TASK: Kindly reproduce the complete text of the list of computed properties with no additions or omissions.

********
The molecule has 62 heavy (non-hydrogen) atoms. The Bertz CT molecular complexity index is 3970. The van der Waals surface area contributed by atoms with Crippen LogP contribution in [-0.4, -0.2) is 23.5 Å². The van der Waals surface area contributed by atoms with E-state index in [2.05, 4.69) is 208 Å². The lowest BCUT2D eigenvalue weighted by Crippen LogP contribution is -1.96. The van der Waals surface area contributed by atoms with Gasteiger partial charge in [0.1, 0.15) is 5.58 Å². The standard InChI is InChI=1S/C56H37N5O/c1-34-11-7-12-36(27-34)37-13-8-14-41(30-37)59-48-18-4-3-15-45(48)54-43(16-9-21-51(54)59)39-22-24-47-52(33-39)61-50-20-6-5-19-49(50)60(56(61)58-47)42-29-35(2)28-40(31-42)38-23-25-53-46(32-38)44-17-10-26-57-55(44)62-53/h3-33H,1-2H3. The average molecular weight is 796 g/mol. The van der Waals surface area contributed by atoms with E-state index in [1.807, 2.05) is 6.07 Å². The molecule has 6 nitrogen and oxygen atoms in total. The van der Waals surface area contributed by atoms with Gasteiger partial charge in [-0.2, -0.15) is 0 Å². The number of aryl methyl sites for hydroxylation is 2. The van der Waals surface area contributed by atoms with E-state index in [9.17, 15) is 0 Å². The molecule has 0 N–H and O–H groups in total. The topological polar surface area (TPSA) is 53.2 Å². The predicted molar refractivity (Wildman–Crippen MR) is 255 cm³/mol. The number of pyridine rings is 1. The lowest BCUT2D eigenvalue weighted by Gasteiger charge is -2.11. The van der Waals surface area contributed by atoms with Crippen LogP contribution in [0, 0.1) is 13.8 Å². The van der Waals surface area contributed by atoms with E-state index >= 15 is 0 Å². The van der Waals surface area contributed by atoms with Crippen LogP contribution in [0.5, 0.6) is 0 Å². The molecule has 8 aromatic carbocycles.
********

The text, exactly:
The molecule has 62 heavy (non-hydrogen) atoms. The Bertz CT molecular complexity index is 3970. The van der Waals surface area contributed by atoms with Crippen LogP contribution in [-0.4, -0.2) is 23.5 Å². The van der Waals surface area contributed by atoms with E-state index in [2.05, 4.69) is 208 Å². The lowest BCUT2D eigenvalue weighted by Crippen LogP contribution is -1.96. The van der Waals surface area contributed by atoms with Gasteiger partial charge in [0.1, 0.15) is 5.58 Å². The standard InChI is InChI=1S/C56H37N5O/c1-34-11-7-12-36(27-34)37-13-8-14-41(30-37)59-48-18-4-3-15-45(48)54-43(16-9-21-51(54)59)39-22-24-47-52(33-39)61-50-20-6-5-19-49(50)60(56(61)58-47)42-29-35(2)28-40(31-42)38-23-25-53-46(32-38)44-17-10-26-57-55(44)62-53/h3-33H,1-2H3. The average molecular weight is 796 g/mol. The van der Waals surface area contributed by atoms with E-state index in [1.807, 2.05) is 6.07 Å². The molecule has 6 nitrogen and oxygen atoms in total. The van der Waals surface area contributed by atoms with Gasteiger partial charge in [-0.2, -0.15) is 0 Å². The number of aryl methyl sites for hydroxylation is 2. The van der Waals surface area contributed by atoms with E-state index in [9.17, 15) is 0 Å². The molecule has 0 N–H and O–H groups in total. The topological polar surface area (TPSA) is 53.2 Å². The predicted molar refractivity (Wildman–Crippen MR) is 255 cm³/mol. The number of pyridine rings is 1. The lowest BCUT2D eigenvalue weighted by Gasteiger charge is -2.11. The van der Waals surface area contributed by atoms with Crippen LogP contribution in [0, 0.1) is 13.8 Å². The van der Waals surface area contributed by atoms with E-state index >= 15 is 0 Å². The van der Waals surface area contributed by atoms with Crippen LogP contribution in [0.5, 0.6) is 0 Å². The molecule has 8 aromatic carbocycles.